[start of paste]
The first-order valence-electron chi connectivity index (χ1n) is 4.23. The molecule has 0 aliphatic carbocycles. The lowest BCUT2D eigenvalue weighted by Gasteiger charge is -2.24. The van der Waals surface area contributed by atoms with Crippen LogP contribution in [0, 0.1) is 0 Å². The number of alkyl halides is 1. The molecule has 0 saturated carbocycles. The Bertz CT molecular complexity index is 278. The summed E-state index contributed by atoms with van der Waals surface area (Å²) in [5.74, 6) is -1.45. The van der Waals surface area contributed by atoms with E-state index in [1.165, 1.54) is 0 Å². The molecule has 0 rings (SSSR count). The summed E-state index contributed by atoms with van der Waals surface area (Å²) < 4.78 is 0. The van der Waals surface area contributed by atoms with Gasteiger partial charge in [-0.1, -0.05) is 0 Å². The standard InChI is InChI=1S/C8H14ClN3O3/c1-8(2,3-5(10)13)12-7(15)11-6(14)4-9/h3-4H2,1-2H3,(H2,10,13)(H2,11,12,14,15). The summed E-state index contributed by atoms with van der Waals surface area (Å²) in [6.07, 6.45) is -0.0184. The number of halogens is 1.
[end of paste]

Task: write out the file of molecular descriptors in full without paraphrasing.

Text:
The first-order valence-electron chi connectivity index (χ1n) is 4.23. The molecule has 0 aliphatic carbocycles. The lowest BCUT2D eigenvalue weighted by Gasteiger charge is -2.24. The van der Waals surface area contributed by atoms with Crippen LogP contribution in [0, 0.1) is 0 Å². The number of alkyl halides is 1. The molecule has 0 saturated carbocycles. The Bertz CT molecular complexity index is 278. The summed E-state index contributed by atoms with van der Waals surface area (Å²) in [5.74, 6) is -1.45. The van der Waals surface area contributed by atoms with E-state index in [1.165, 1.54) is 0 Å². The molecule has 0 rings (SSSR count). The summed E-state index contributed by atoms with van der Waals surface area (Å²) < 4.78 is 0. The van der Waals surface area contributed by atoms with Gasteiger partial charge in [-0.1, -0.05) is 0 Å². The standard InChI is InChI=1S/C8H14ClN3O3/c1-8(2,3-5(10)13)12-7(15)11-6(14)4-9/h3-4H2,1-2H3,(H2,10,13)(H2,11,12,14,15). The summed E-state index contributed by atoms with van der Waals surface area (Å²) in [6.07, 6.45) is -0.0184. The number of halogens is 1.